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Mother Writes Open Letter to Coworkers After They Call Maternity Leave a 'Vacation'

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Despite the thousands of pictures of sweet, happy babies posted on social media by new parents, motherhood is hard work.

From trying to get a newborn to sleep to just wanting five minutes of time to yourself, becoming a parent is like having a full-time job.

People who have not had children do not quite understand the time-consuming task of parenting, which is why one woman’s open letter to her coworkers has hit home for many people.

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Carrie O’Maley Voliva wrote a personal essay titled “To My Coworkers Who Called My Maternity Leave a ‘Vacation,’ This Is What I Want You to Know” and it perfectly depicts the struggles of a new mother.

Voliva’s letter was in response to her coworkers who asked after her last maternity leave why she was scheduling another vacation even though she just “had a long vacation.”

She began by thanking her colleagues for covering for her while she was gone.

“I know it hasn’t been easy,” Voliva wrote. “You’ve added my duties to your already too long to-do lists … I see it, and I really, really appreciate it.”

And though, she admitted that she completed “long overdue house projects” and posted cute pictures of her son, there were some not so glamorous things about her maternity leave.

“But what you didn’t see is that I didn’t get any sleep at night for the first month because if I put my baby down, he immediately started crying, and I couldn’t safely sleep with him in my arms,” she wrote.

The new mother also spent hours wandering around Target because she was so sleep-deprived that she didn’t realize how much time had passed until her body informed her that it was time to nurse again.

“You didn’t see the 48 hours I spent with my 6-week-old in the hospital, him hooked up to oxygen and fluids, because he had (Respiratory Syncytial Virus) and pneumonia. You didn’t see the week I’d spent prior to his hospitalization, checking his temperature every hour and carefully watching his chest heave up and down to make sure he didn’t stop breathing.”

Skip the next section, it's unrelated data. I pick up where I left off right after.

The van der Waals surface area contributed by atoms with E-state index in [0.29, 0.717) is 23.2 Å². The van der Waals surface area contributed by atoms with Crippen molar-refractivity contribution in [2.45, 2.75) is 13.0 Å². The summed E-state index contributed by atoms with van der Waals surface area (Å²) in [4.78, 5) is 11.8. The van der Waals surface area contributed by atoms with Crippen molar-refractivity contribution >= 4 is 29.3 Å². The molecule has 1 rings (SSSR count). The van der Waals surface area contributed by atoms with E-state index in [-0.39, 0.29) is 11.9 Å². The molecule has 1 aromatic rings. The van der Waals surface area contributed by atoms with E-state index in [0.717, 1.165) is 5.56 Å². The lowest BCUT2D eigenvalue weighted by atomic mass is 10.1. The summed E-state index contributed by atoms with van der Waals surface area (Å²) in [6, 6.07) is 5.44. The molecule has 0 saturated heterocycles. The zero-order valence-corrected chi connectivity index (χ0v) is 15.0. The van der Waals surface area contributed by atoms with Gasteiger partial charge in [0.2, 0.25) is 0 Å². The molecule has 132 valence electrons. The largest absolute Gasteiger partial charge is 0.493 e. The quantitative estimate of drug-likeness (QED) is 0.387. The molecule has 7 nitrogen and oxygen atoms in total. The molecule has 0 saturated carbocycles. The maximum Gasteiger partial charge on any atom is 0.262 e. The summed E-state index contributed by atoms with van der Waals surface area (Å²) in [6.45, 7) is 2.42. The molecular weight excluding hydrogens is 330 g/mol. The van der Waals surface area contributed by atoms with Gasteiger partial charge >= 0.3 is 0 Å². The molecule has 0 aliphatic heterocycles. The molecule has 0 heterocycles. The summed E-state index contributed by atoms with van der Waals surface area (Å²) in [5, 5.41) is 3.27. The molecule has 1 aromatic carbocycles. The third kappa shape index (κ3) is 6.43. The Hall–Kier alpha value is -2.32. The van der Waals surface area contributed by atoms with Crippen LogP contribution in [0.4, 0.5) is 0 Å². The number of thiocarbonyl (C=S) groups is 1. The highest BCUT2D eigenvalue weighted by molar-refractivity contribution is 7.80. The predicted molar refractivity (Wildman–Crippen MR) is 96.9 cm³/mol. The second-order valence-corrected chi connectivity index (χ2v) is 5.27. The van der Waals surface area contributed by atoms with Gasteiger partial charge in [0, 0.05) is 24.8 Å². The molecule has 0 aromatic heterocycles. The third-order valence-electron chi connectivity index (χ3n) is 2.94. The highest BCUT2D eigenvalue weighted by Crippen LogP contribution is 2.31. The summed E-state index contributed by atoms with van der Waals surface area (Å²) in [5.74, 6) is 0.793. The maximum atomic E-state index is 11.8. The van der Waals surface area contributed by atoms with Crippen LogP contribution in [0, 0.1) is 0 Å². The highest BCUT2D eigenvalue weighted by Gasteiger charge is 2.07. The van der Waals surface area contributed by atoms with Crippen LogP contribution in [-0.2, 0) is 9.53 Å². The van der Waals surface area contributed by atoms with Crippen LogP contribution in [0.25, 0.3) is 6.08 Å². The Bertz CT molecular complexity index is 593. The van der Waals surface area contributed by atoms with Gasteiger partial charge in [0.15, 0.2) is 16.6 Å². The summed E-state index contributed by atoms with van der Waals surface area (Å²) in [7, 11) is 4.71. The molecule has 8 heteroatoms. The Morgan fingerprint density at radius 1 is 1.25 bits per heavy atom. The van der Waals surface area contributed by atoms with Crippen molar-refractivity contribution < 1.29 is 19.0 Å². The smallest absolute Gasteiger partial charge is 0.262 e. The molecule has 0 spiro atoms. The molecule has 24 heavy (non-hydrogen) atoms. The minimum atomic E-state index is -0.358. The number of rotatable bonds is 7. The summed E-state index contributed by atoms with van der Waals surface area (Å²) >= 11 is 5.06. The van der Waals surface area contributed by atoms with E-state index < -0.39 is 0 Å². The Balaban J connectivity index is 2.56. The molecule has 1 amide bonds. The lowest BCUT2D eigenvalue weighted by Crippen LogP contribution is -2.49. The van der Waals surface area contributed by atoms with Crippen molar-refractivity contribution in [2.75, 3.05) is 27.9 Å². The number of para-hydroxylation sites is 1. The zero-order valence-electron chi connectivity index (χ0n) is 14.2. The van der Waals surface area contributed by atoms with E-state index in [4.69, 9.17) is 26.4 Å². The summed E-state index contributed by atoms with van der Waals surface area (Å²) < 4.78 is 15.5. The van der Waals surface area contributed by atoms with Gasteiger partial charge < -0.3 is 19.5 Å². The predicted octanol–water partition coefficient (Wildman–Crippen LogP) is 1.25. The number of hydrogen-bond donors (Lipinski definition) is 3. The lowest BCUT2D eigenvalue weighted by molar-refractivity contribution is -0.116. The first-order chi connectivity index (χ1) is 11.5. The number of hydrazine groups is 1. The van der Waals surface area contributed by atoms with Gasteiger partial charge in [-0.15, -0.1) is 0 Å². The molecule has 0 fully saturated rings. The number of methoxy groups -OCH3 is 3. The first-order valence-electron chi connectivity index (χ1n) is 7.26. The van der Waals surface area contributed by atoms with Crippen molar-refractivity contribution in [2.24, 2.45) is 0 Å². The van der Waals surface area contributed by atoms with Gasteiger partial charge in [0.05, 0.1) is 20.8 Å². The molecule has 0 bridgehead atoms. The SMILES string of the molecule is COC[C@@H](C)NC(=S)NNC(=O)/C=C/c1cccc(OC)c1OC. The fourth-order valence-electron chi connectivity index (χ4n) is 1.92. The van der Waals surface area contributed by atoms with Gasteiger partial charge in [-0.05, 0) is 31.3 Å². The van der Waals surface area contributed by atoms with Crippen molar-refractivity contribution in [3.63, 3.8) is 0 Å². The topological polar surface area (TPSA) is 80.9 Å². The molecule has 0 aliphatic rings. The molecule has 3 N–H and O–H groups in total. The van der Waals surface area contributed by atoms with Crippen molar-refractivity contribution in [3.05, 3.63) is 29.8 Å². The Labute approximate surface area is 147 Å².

The new mom also had to reassure her toddler that he was still loved even though his little brother was always in his mother’s arms.

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“And so, while I know you can’t wait for me to come back to work and ease your load, I ask you to be gentle with me, because I also have a much larger weight on my shoulders than I did when I left.”

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Erin Coates was an editor for The Western Journal for over two years before becoming a news writer. A University of Oregon graduate, Erin has conducted research in data journalism and contributed to various publications as a writer and editor.
Erin Coates was an editor for The Western Journal for over two years before becoming a news writer. She grew up in San Diego, California, proceeding to attend the University of Oregon and graduate with honors holding a degree in journalism. During her time in Oregon, Erin was an associate editor for Ethos Magazine and a freelance writer for Eugene Magazine. She has conducted research in data journalism, which has been published in the book “Data Journalism: Past, Present and Future.” Erin is an avid runner with a heart for encouraging young girls and has served as a coach for the organization Girls on the Run. As a writer and editor, Erin strives to promote social dialogue and tell the story of those around her.
Birthplace
Tucson, Arizona
Nationality
American
Honors/Awards
Graduated with Honors
Education
Bachelor of Arts in Journalism, University of Oregon
Books Written
Contributor for Data Journalism: Past, Present and Future
Location
Prescott, Arizona
Languages Spoken
English, French
Topics of Expertise
Politics, Health, Entertainment, Faith




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